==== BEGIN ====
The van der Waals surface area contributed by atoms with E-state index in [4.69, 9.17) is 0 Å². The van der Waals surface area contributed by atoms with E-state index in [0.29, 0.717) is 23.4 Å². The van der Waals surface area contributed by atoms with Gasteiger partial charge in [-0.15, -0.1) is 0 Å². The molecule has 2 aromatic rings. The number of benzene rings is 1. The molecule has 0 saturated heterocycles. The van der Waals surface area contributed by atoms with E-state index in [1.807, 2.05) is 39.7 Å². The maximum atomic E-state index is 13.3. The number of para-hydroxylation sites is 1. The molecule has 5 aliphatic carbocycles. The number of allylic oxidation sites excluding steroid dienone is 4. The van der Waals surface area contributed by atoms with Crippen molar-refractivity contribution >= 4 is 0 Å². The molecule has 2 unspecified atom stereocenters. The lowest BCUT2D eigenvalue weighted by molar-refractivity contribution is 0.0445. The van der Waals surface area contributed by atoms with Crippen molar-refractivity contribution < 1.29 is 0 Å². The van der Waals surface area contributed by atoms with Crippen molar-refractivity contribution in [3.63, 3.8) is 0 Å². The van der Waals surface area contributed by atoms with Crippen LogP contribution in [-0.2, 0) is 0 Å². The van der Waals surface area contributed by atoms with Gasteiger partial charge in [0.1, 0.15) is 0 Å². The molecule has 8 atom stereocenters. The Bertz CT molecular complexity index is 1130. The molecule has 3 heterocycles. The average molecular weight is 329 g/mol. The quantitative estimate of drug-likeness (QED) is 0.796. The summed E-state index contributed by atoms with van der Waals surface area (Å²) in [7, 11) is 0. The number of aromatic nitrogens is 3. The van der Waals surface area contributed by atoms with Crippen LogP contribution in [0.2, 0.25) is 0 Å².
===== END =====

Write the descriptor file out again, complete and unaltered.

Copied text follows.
The van der Waals surface area contributed by atoms with E-state index in [4.69, 9.17) is 0 Å². The van der Waals surface area contributed by atoms with E-state index in [0.29, 0.717) is 23.4 Å². The van der Waals surface area contributed by atoms with Gasteiger partial charge in [-0.15, -0.1) is 0 Å². The molecule has 2 aromatic rings. The number of benzene rings is 1. The molecule has 0 saturated heterocycles. The van der Waals surface area contributed by atoms with E-state index in [1.807, 2.05) is 39.7 Å². The maximum atomic E-state index is 13.3. The number of para-hydroxylation sites is 1. The molecule has 5 aliphatic carbocycles. The number of allylic oxidation sites excluding steroid dienone is 4. The van der Waals surface area contributed by atoms with Crippen molar-refractivity contribution >= 4 is 0 Å². The molecule has 2 unspecified atom stereocenters. The lowest BCUT2D eigenvalue weighted by molar-refractivity contribution is 0.0445. The van der Waals surface area contributed by atoms with Crippen molar-refractivity contribution < 1.29 is 0 Å². The van der Waals surface area contributed by atoms with Crippen molar-refractivity contribution in [3.63, 3.8) is 0 Å². The van der Waals surface area contributed by atoms with Crippen LogP contribution in [-0.2, 0) is 0 Å². The van der Waals surface area contributed by atoms with Gasteiger partial charge in [0.1, 0.15) is 0 Å². The molecule has 8 atom stereocenters. The Bertz CT molecular complexity index is 1130. The molecule has 3 heterocycles. The average molecular weight is 329 g/mol. The quantitative estimate of drug-likeness (QED) is 0.796. The summed E-state index contributed by atoms with van der Waals surface area (Å²) in [7, 11) is 0. The number of aromatic nitrogens is 3. The van der Waals surface area contributed by atoms with Crippen LogP contribution in [0.2, 0.25) is 0 Å².